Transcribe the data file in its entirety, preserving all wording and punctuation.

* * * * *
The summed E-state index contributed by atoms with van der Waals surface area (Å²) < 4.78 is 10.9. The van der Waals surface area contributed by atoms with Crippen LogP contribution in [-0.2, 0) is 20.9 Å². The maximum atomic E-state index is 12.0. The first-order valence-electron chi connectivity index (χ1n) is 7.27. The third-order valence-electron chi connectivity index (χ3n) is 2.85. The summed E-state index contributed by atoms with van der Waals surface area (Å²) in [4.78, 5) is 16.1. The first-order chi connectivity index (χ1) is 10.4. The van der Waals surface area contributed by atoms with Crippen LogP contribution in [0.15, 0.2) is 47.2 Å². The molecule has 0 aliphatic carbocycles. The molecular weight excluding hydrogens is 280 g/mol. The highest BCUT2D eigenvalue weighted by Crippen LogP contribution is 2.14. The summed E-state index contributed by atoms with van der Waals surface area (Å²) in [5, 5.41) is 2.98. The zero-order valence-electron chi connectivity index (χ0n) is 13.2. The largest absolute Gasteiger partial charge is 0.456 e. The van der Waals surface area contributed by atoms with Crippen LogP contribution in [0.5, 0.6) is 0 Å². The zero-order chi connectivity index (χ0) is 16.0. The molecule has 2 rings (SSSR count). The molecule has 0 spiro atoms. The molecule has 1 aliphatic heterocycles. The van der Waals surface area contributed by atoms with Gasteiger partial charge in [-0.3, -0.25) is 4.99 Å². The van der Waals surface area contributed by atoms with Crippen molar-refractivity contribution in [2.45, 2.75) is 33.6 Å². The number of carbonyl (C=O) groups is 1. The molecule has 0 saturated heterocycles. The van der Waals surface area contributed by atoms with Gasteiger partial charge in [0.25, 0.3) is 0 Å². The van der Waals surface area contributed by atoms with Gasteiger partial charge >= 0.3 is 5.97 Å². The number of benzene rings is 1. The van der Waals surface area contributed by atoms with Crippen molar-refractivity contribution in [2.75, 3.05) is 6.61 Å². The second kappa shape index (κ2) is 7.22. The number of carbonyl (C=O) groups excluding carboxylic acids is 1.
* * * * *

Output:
The summed E-state index contributed by atoms with van der Waals surface area (Å²) < 4.78 is 10.9. The van der Waals surface area contributed by atoms with Crippen LogP contribution in [-0.2, 0) is 20.9 Å². The maximum atomic E-state index is 12.0. The first-order valence-electron chi connectivity index (χ1n) is 7.27. The third-order valence-electron chi connectivity index (χ3n) is 2.85. The summed E-state index contributed by atoms with van der Waals surface area (Å²) in [4.78, 5) is 16.1. The first-order chi connectivity index (χ1) is 10.4. The van der Waals surface area contributed by atoms with Crippen LogP contribution in [0.15, 0.2) is 47.2 Å². The molecule has 0 aliphatic carbocycles. The molecular weight excluding hydrogens is 280 g/mol. The highest BCUT2D eigenvalue weighted by Crippen LogP contribution is 2.14. The summed E-state index contributed by atoms with van der Waals surface area (Å²) in [5, 5.41) is 2.98. The zero-order valence-electron chi connectivity index (χ0n) is 13.2. The largest absolute Gasteiger partial charge is 0.456 e. The van der Waals surface area contributed by atoms with Crippen LogP contribution in [0.5, 0.6) is 0 Å². The zero-order chi connectivity index (χ0) is 16.0. The molecule has 2 rings (SSSR count). The molecule has 0 spiro atoms. The molecule has 1 aliphatic heterocycles. The van der Waals surface area contributed by atoms with Gasteiger partial charge in [-0.3, -0.25) is 4.99 Å². The van der Waals surface area contributed by atoms with Crippen molar-refractivity contribution in [2.45, 2.75) is 33.6 Å². The number of carbonyl (C=O) groups is 1. The molecule has 0 saturated heterocycles. The van der Waals surface area contributed by atoms with Gasteiger partial charge in [0.25, 0.3) is 0 Å². The van der Waals surface area contributed by atoms with Gasteiger partial charge >= 0.3 is 5.97 Å². The number of benzene rings is 1. The van der Waals surface area contributed by atoms with Crippen molar-refractivity contribution in [2.75, 3.05) is 6.61 Å². The second kappa shape index (κ2) is 7.22. The number of carbonyl (C=O) groups excluding carboxylic acids is 1.